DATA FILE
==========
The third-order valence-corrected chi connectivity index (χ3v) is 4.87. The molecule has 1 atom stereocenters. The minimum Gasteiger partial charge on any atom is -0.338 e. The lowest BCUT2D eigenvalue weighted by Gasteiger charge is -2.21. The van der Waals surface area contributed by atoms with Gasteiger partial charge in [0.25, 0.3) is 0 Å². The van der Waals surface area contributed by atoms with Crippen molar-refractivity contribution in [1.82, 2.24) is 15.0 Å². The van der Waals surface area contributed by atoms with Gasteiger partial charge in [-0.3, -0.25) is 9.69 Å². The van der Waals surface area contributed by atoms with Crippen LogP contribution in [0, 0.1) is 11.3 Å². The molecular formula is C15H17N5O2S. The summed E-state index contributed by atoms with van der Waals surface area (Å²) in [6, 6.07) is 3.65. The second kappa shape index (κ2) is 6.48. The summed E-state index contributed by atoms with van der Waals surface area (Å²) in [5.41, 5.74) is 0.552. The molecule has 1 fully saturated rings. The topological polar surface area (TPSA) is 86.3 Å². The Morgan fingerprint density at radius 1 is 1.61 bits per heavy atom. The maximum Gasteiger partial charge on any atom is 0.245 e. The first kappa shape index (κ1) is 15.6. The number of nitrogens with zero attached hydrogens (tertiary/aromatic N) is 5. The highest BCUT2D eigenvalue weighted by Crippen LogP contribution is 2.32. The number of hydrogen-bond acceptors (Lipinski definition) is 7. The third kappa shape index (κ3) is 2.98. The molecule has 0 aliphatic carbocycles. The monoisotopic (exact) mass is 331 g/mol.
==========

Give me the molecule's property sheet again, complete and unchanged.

The third-order valence-corrected chi connectivity index (χ3v) is 4.87. The molecule has 1 atom stereocenters. The minimum Gasteiger partial charge on any atom is -0.338 e. The lowest BCUT2D eigenvalue weighted by Gasteiger charge is -2.21. The van der Waals surface area contributed by atoms with Gasteiger partial charge in [0.25, 0.3) is 0 Å². The van der Waals surface area contributed by atoms with Crippen molar-refractivity contribution in [1.82, 2.24) is 15.0 Å². The van der Waals surface area contributed by atoms with Gasteiger partial charge in [-0.3, -0.25) is 9.69 Å². The van der Waals surface area contributed by atoms with Crippen LogP contribution in [0, 0.1) is 11.3 Å². The molecular formula is C15H17N5O2S. The summed E-state index contributed by atoms with van der Waals surface area (Å²) in [6, 6.07) is 3.65. The second kappa shape index (κ2) is 6.48. The summed E-state index contributed by atoms with van der Waals surface area (Å²) in [5.41, 5.74) is 0.552. The molecule has 1 fully saturated rings. The topological polar surface area (TPSA) is 86.3 Å². The Morgan fingerprint density at radius 1 is 1.61 bits per heavy atom. The maximum Gasteiger partial charge on any atom is 0.245 e. The first kappa shape index (κ1) is 15.6. The number of nitrogens with zero attached hydrogens (tertiary/aromatic N) is 5. The highest BCUT2D eigenvalue weighted by Crippen LogP contribution is 2.32. The number of hydrogen-bond acceptors (Lipinski definition) is 7. The third kappa shape index (κ3) is 2.98. The molecule has 0 aliphatic carbocycles. The monoisotopic (exact) mass is 331 g/mol.